|Publication number||US4409970 A|
|Application number||US 06/246,151|
|Publication date||18 Oct 1983|
|Filing date||23 Mar 1981|
|Priority date||23 Mar 1981|
|Publication number||06246151, 246151, US 4409970 A, US 4409970A, US-A-4409970, US4409970 A, US4409970A|
|Inventors||Edson D. Carrel|
|Original Assignee||Carrel Edson D|
|Export Citation||BiBTeX, EndNote, RefMan|
|Patent Citations (7), Referenced by (35), Classifications (8), Legal Events (4)|
|External Links: USPTO, USPTO Assignment, Espacenet|
1. Field of the Invention
The present invention relates to the field of apparatus and methods for the treatment of fractures, and more particularly to an apparatus and method providing a portable, dynamic traction assembly for the treatment of a fracture.
2. Description of the Prior Art
There have been a great number and variety of methods and apparatus for the treatment of bone fractures, many of these being specialized for the treatment of particular fracture sites and types. The proper setting of a fracture to provide proper healing and rejoining of the bone sections frequently employs a pin or other artificial device to be achored into the bone sections so that the tendency of the sections to remain apart or misaligned can be overcome. While certain fractures can be treated simply with an externally applied, plaster cast, others require the use of pins to assure proper alignment of the bone sections.
The present invention relates to the treatment of a fracture of the distal radius, known more particularly as a Colles' fracture. It has been recognized that the pull of the long flexor and extensor tendons which extend to the fingers and thumb apply a compressive force in the area of a Colles' fracture, and this will interfere with the proper loction and healing of the bone fragments unless offset. Consequently, various methods of treatment have been employed which attempt to offset these forces, while other methods and apparatus simply ignore the forces.
Methods which have been conceived to offset these compressive forces of the flexor and extensor tendons have taken several forms. One approach is to hospitalize the patient and to apply skeletal traction by a system of weights and pulleys following reduction of the fracture. This technique is of course very inconvenient and expensive for the patient. Another approach has been to reduce the fracture and to insert pins through a metacarpal distal to the fracture and through the ulna proximal to the fracture, with both of these pins being incorporated into a plaster cast for rigid fixation. This procedure has the disadvantage of allowing less exercise of the fingers due to the restrictions of the cast and pins, and does not provide any dynamic elastic forces to counterbalance the forces of the tendons.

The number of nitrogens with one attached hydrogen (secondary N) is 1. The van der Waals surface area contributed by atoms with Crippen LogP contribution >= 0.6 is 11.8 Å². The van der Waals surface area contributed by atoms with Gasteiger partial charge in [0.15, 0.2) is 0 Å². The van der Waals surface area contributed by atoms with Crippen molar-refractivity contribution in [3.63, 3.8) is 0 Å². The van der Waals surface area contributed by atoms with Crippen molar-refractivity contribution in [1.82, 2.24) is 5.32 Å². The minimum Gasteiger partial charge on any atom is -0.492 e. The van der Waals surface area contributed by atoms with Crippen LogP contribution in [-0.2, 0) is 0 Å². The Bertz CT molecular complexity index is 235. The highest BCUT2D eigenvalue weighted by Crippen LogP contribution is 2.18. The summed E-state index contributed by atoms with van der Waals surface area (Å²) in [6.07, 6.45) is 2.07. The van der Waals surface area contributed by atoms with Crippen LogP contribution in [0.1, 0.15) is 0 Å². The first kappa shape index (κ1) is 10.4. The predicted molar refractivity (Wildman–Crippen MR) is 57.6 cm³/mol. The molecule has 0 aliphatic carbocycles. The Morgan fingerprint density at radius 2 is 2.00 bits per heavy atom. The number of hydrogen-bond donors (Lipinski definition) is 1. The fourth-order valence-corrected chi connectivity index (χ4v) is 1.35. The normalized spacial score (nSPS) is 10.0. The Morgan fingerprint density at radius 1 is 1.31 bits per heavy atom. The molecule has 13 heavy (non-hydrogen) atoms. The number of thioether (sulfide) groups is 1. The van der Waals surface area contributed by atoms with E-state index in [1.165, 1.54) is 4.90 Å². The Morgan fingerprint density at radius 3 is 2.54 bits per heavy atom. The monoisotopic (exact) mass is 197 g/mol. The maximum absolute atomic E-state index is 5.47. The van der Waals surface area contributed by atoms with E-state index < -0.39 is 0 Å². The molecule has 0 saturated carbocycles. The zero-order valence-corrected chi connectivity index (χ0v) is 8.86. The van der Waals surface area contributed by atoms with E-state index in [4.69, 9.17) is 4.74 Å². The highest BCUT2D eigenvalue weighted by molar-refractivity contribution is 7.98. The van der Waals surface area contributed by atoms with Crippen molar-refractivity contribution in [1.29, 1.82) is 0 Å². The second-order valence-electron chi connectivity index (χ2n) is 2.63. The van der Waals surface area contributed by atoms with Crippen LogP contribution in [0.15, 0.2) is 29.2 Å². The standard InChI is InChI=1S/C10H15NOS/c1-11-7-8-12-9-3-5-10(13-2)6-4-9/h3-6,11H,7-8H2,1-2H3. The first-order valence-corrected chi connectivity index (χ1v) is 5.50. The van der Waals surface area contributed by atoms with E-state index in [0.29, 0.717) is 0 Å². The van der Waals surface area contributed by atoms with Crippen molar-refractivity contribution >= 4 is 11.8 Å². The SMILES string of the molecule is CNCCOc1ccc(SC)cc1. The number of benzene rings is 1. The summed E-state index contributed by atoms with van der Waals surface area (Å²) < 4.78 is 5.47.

Another method of pin fixation has been provided by the use of various devices. Typically, these devices involve the placement of a first pin in a metacarpal distal to the fracture and a second pin in the radius proximal to the fracture. The pins are then connected by a device which spans therebetween, and the relationship between the pins is either a rigid fixation or a fixation providing for limited pivoting movement. An example of such a device is contained in U.S. Pat. No. 1,789,060, isued to Weisenbach on Jan. 13, 1931. This patent shows a clamp for a bone fracture in which several pins are anchored into the bone sections on opposite sides of the fracture. The pins are connected by clamps which are joined pivotally to permit relative movement between the pins on opposite sides of the fracture. Similar such devices providing for rigid fixation by interconnection of pins mounted on opposite sides of the fracture, and typically involving compressive forces to maintain the fracture in place, are disclosed in the following U.S. Pat. Nos. 583,455, issued to Bush on June 1, 1897; 1,201,884, issued to Overmeyer on Oct. 17, 1916; 2,333,033, issued to Mraz on Oct. 26, 1943; 3,244,170, issued to McElvenny on Apr. 5, 1966; 3,835,849, issued to McGuire on Sept. 17, 1974; and 3,862,631, issued to Austin on Jan. 28, 1975.